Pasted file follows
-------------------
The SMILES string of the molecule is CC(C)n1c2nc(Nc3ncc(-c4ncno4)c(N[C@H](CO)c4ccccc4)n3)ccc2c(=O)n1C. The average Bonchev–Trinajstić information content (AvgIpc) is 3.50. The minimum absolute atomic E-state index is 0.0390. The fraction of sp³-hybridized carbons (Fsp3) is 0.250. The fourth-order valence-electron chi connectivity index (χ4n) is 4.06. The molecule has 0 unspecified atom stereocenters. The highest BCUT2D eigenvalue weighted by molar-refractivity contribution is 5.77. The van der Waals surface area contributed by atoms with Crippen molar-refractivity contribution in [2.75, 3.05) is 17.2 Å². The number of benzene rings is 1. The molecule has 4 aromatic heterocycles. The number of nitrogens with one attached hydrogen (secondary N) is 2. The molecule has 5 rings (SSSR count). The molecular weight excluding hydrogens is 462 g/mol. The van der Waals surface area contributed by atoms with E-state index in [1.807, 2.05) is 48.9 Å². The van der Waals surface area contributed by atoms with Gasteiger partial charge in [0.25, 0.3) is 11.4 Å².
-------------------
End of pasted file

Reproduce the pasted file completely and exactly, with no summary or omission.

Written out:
The SMILES string of the molecule is CC(C)n1c2nc(Nc3ncc(-c4ncno4)c(N[C@H](CO)c4ccccc4)n3)ccc2c(=O)n1C. The average Bonchev–Trinajstić information content (AvgIpc) is 3.50. The minimum absolute atomic E-state index is 0.0390. The fraction of sp³-hybridized carbons (Fsp3) is 0.250. The fourth-order valence-electron chi connectivity index (χ4n) is 4.06. The molecule has 0 unspecified atom stereocenters. The highest BCUT2D eigenvalue weighted by molar-refractivity contribution is 5.77. The van der Waals surface area contributed by atoms with Crippen molar-refractivity contribution in [2.75, 3.05) is 17.2 Å². The number of benzene rings is 1. The molecule has 4 aromatic heterocycles. The number of nitrogens with one attached hydrogen (secondary N) is 2. The molecule has 5 rings (SSSR count). The molecular weight excluding hydrogens is 462 g/mol. The van der Waals surface area contributed by atoms with E-state index in [1.807, 2.05) is 48.9 Å². The van der Waals surface area contributed by atoms with Gasteiger partial charge in [0.25, 0.3) is 11.4 Å².